I was thinking, “hmmmm….what would it be like to use this to draw on?” Also, I could do this for free. So I went to the post office and grabbed some larger envelopes (11″ x 14″ approx.) and cut the edges off. This produces a sheet of paper. One side has printing on it but the other side is bone white. I thought I could also run this stuff through my ink jet printer too. 

I tried drawing on it. Pencil is OK. It is OK enough to get a rough but getting smooth value gradations is hard. It doesn’t handle an eraser too well. Pen and marker work good. However, it bleeds (or the ink spreads some). 

I remember doing some work in graduate school that included cut paper as an element and this stuff would have been perfect.

This is “recession paper” for me.

The Sketchbook Project: Accessibility and Art

March 15, 2009

The Sketchbook Show I haven’t been to any art openings in a little while. It is mostly because I have to work on Fridays and Saturdays. It is unfortunate. I saw there was an opening on a Wednesday so I had to jump on it. In addition, I have never been to the venue it was located.

I decided to visit the Soulard Art Market to see the opening of the Sketchbook Project. It is a traveling exhibition of sketchbooks made by a variety of artists from around the country. The whole project is spearheaded by Atlanta’s Art House Co-op Gallery and virtually anyone could participate in this project, just as long as you paid a small fee to the Gallery.

As I expected the quality of the works were going to be hit-or-miss. Some were extraordinary and some were rather horrid. Some were rather clever in how they interpreted the theme, “Everyone We Know”, and some interpreted it in a rather straightforward way….like a traditional sketchbook.

There was no way to look at all of them in one night. It is something to go see over a period of days because there are so many of them. Plus, they were all in one area and that caused a problem. There were so many people jockeying to look at the sketchbooks and many people just hung out at the table where all the books were at, they blocked others from getting to the books. I just found myself grabbing a stack and going to another part of the gallery to page through the books. I found the people camped in front of the collection irritating because they were preventing people from looking at the sketchbooks. This problem could have been prevented by maybe spreading the books about a bit.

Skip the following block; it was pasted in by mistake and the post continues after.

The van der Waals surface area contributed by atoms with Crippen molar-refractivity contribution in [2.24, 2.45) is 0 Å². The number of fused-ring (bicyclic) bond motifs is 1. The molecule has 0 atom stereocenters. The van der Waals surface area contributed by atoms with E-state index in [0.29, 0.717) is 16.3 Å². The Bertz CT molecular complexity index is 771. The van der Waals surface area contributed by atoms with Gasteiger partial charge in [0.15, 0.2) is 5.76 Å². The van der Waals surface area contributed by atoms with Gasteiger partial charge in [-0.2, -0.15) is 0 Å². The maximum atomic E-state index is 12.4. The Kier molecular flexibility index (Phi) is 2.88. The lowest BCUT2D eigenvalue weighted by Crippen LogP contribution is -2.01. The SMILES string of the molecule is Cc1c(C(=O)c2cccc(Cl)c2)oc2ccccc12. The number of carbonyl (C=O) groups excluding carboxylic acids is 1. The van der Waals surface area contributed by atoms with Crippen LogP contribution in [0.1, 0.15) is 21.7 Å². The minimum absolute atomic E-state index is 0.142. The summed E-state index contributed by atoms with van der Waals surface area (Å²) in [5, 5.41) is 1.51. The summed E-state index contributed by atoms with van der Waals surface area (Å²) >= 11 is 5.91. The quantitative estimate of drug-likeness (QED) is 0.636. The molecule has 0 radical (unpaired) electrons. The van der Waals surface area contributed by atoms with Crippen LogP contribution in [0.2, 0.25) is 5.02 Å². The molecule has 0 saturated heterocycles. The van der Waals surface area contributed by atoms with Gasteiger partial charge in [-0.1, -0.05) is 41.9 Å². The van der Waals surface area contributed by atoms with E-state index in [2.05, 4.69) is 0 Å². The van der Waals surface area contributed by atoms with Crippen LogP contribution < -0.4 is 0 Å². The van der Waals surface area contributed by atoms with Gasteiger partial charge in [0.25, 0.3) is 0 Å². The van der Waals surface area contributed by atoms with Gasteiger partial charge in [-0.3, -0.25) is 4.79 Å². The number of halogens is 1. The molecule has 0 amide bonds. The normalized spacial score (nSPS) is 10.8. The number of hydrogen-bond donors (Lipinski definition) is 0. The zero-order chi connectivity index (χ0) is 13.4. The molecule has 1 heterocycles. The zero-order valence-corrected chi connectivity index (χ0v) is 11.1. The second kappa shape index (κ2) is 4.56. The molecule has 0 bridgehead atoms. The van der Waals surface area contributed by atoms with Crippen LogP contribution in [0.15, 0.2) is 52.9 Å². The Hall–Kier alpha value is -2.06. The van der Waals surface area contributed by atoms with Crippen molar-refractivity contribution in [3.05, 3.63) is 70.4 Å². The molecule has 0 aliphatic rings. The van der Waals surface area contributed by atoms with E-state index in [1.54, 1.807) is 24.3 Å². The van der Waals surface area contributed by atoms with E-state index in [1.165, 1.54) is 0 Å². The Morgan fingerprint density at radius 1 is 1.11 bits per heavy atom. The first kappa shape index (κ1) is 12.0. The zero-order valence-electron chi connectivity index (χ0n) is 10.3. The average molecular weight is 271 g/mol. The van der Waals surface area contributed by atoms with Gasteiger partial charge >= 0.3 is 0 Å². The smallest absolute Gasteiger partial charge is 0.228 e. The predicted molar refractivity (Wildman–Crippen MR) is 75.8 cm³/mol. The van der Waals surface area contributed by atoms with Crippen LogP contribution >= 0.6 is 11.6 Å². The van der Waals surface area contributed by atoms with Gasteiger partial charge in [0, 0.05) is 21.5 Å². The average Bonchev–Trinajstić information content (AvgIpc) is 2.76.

The show got me to think about art and the idea of a democratic art form or at least art that is accessible to a large number of people.

For the most part the seeing of art is actually very accessible in that most galleries do not charge admission to look at an artist’s work. The food and drinks are usually free. Museums might have a small fee or ask for some donation. Of course, to find out about shows and when and where they take place does take some initiative and research. That is sometimes a problem for some people.

Buying art is a different story. Of course, it does depend on the person’s work you are buying, the market, the medium and other factors but art is usually not very cheap. I was listening to Robert Storr on Cityscape (it is the St. Louis radio program on the local NPR station that focuses on the arts). Robert Storr is an art critic and was dean of the Yale School of art, a curator for the MOMA, and was a director for the Venice Biennale in 2007. He was in St. Louis to give a lecture at the Contemporary Art Museum St. Louis. Anyway, he talked some about collecting art. There seems to be an assumption that only the rich, well-to-do people buy art. He says that is not really true anymore. In recent years more and more middle class people have been able to buy art. Of course, they are not buying the blue-chip stuff but there is art out there that is affordable.

As for the making of art and getting it seen is an issue for most artists. As an artist you have to find a market, find the right gallery to show the work, and in general market yourself well and hopefully you will get seen. There is never a guarantee. Curators and gallery art directors make the decision about who will be shown. It is very selective and not everyone can be accommodated. This is assuring the quality of the work is high to generate interest and sales.

So where does the Sketchbook Project fit in? Well, all an artist has to do is pay a fee to submit work and it is included. So there really is no selective process. Everyone gets in. When the show goes up and people come in to look, the audience becomes the curator so to speak. The attendees go through the work and select what they like or don’t like, some of the “better” work seems to get more visibility. There is this “natural selection” thing going on. The viewers have the power.